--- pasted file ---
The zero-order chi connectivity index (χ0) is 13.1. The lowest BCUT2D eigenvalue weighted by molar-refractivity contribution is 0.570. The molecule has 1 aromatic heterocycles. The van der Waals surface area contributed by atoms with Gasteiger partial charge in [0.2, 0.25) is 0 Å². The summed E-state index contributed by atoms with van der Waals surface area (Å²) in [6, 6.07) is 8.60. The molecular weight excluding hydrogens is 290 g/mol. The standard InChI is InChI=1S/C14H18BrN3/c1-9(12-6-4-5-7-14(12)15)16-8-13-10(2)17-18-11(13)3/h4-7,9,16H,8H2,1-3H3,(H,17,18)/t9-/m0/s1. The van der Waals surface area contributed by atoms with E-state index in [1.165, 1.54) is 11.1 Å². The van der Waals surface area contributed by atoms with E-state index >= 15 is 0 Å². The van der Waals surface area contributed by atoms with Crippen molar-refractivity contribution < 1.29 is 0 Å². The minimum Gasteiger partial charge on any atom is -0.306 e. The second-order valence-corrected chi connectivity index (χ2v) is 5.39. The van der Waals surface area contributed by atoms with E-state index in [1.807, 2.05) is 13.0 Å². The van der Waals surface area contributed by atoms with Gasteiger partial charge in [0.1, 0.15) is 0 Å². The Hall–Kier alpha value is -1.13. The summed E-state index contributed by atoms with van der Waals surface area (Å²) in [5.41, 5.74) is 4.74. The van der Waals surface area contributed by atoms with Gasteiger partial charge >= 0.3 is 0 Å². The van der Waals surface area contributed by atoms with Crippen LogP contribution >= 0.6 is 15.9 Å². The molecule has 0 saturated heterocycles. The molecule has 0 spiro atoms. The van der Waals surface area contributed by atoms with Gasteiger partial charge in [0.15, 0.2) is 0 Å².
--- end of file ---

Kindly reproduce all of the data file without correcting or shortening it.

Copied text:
The zero-order chi connectivity index (χ0) is 13.1. The lowest BCUT2D eigenvalue weighted by molar-refractivity contribution is 0.570. The molecule has 1 aromatic heterocycles. The van der Waals surface area contributed by atoms with Gasteiger partial charge in [0.2, 0.25) is 0 Å². The summed E-state index contributed by atoms with van der Waals surface area (Å²) in [6, 6.07) is 8.60. The molecular weight excluding hydrogens is 290 g/mol. The standard InChI is InChI=1S/C14H18BrN3/c1-9(12-6-4-5-7-14(12)15)16-8-13-10(2)17-18-11(13)3/h4-7,9,16H,8H2,1-3H3,(H,17,18)/t9-/m0/s1. The van der Waals surface area contributed by atoms with E-state index in [1.165, 1.54) is 11.1 Å². The van der Waals surface area contributed by atoms with E-state index >= 15 is 0 Å². The van der Waals surface area contributed by atoms with Crippen molar-refractivity contribution < 1.29 is 0 Å². The minimum Gasteiger partial charge on any atom is -0.306 e. The second-order valence-corrected chi connectivity index (χ2v) is 5.39. The van der Waals surface area contributed by atoms with E-state index in [1.807, 2.05) is 13.0 Å². The van der Waals surface area contributed by atoms with Gasteiger partial charge in [0.1, 0.15) is 0 Å². The Hall–Kier alpha value is -1.13. The summed E-state index contributed by atoms with van der Waals surface area (Å²) in [5.41, 5.74) is 4.74. The van der Waals surface area contributed by atoms with Gasteiger partial charge >= 0.3 is 0 Å². The van der Waals surface area contributed by atoms with Crippen LogP contribution >= 0.6 is 15.9 Å². The molecule has 0 saturated heterocycles. The molecule has 0 spiro atoms. The van der Waals surface area contributed by atoms with Gasteiger partial charge in [0.15, 0.2) is 0 Å².